MAY WE ALL
“ … May we all get to see those fields of green turn gold …Watch a marching band play with the harvest moon coming up … And know that fifteen minutes of fame, ain’t gonna be what makes us or breaks us but … We’ll all be watching the TV, the day that it comes … “ *
Right now, you are sleeping.
On Saturday, a young woman was killed by a White Supremacist in Charlottesville, Virginia.
You are two years old. You are white. How will I explain to you what is happening to us? When will I explain?
This afternoon, I gave you a folded-in-half Cheerios box and a Sharpie. I watched you scribble some shapes on the back, crooked lines looping over other lines. You made a mess of rough circles intertwining.
If I were to make a protest sign, at this moment, it would look much the same.
Your older brother drew a circle. In the circle, he drew his family. He included in his family the birds and the trees that gather outside our apartment, his best friend, and the Mississippi River.
Above the circle — which he told me was the whole planet Earth — he wrote two words. Because he is only five years old, the letters ran together, so it looked like one word: L O V E A L L.
Do we have to love people who want to harm us? People that would harm those we love?
Today, I read a letter from a white family in Fargo, North Dakota. In this public letter, they denounce their prodigal son, a self-described White Nationalist and Nazi. Their son was in Charlottesville for the White Nationalist rally this past weekend, the one where the young woman who was counter-protesting was killed. A White Supremacist killed her when he drove his car into the crowd.
I don’t know what will be said about these people, or these weeks and months, when you’re all grown. I don’t know who you will be.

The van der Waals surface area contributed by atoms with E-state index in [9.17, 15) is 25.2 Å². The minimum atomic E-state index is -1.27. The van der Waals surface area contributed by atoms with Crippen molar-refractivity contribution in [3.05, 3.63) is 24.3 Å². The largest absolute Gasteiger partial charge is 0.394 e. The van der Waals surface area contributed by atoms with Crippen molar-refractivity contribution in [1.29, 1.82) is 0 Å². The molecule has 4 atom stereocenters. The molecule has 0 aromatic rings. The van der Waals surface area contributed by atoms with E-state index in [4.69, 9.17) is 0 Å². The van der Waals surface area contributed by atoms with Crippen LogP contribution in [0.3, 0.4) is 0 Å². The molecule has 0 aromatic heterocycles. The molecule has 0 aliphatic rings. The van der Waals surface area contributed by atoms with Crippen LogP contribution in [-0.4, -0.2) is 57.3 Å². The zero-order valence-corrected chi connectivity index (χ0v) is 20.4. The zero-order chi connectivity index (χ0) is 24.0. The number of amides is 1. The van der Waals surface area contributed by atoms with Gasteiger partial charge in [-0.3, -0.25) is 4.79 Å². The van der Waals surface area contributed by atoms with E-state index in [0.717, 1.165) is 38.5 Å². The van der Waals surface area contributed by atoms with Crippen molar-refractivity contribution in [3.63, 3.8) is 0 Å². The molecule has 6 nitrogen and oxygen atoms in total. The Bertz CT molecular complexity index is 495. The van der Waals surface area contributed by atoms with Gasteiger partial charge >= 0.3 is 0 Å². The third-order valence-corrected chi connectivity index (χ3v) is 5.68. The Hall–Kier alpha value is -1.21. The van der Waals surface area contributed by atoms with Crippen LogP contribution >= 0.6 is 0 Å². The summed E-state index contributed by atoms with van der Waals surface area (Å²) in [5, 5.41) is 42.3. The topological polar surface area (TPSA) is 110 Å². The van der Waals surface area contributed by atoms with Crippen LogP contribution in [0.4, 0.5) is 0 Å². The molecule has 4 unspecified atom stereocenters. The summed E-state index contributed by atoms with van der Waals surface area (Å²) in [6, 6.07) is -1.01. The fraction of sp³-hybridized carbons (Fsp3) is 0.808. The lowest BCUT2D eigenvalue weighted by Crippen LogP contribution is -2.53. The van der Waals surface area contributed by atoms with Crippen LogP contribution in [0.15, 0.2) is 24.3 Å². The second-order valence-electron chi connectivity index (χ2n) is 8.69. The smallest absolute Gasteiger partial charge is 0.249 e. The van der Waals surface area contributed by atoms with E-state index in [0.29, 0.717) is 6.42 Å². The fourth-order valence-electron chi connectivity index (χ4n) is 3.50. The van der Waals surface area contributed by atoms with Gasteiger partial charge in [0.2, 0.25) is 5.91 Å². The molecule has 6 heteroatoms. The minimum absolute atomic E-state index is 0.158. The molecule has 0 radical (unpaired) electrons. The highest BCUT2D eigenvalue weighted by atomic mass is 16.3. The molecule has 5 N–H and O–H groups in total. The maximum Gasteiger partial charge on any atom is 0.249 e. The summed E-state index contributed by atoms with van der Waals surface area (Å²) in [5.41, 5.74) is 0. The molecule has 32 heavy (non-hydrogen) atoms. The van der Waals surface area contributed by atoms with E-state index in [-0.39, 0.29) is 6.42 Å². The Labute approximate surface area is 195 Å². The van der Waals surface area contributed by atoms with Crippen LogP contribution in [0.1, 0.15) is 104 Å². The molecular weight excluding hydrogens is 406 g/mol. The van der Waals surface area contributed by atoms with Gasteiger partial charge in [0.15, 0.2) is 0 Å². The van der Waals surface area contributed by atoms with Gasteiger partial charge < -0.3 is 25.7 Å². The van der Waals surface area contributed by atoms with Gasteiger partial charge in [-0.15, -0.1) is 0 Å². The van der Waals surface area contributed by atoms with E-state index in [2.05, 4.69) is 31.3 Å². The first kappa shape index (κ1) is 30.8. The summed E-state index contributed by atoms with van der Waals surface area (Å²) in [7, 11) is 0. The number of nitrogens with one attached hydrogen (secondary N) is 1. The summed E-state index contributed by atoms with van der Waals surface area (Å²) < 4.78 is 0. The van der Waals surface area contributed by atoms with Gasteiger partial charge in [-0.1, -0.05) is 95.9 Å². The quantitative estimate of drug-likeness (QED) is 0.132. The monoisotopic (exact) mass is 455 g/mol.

I don’t believe you'll grow up to be angry, or to fear and hate others. I don’t think you will, but in the letter from the white parents in Fargo, they said they don’t know where their son learned to hate.
“He didn’t learn it from us.”
“He didn’t learn it from home.”
We go to the rally. Or rather, we are late to the rally.
We are late, because we have to stop at the bank to get cash, and when we do, I realize there is almost no money in my bank account. I close my eyes and breathe deep. What is a choice? What isn’t?
I choose to go to the rally.
On the way, we meet up with a friend and his son. They are late too. We walk together toward the barricades and police lights. Your brother will not slow down, and several times I catch myself shouting his name much louder than I need to.
The rally has become a march, and has moved on. We can’t see it. The police are packing up. We meet people walking toward us, carrying signs. They are young and old people. They smile at you, a mix of pride and pity in their eyes.
“The march is far away by now.”
I look at you and your brother, with your tiny handmade signs, all the loops and circles, the planet Earth family.
“Should we try to catch up with them?”
“I’m not convinced there won’t be violence.”
For a moment, we all stand still, feeling the weight of terrible possibilities. The traffic buzzes past, angry drivers moving too fast because they’ve had to wait.
You are two years old, and your brother is five. Right now, I worry we won’t be able to catch up. Or your brother will skip ahead, and get lost in a crowd. Or we might get hit by a car. An angry driver? What if someone brings a gun?
I worry, but I know my worry is useless. There will be more worries, heavier and heavier.
We decide to go back the way we came, and to feed our children instead. While you eat supper, my friend and I talk.
“Everything is terrible.”
“There is not enough time.”
I close my eyes, and imagine that I can only give you two dreams, so I choose one that is beautiful, and one that is terrible.
In the beautiful dream, I put my hand on your back and we lean together to keep ourselves warm. We are sitting around a bonfire. Our friends are there, as well as the trees and the river. We are happy, the way I only am when I’m home. In the dream, we are home.
“Let’s all move to a commune in the woods.”
“I’ll make art.”
“I won’t make anything.”
“You won’t need to.”
There is a road and a ditch. That’s how the terrible dream starts. The road and the ditch are hard to tell apart, because the road is covered in water. The river has flooded. We are moving too quickly, but there is nowhere to go. We keep moving.
I give you this dream too. It is part of your story. One day, you will have to choose which dream to follow, and which one to let go.
Right now, you are sleeping. Soon, you will wake up.
May we all.
*Lyric from Florida Georgia Line, May We All. One in an ongoing series of pieces written after listening to, and reimagining, Top 40 Country Songs.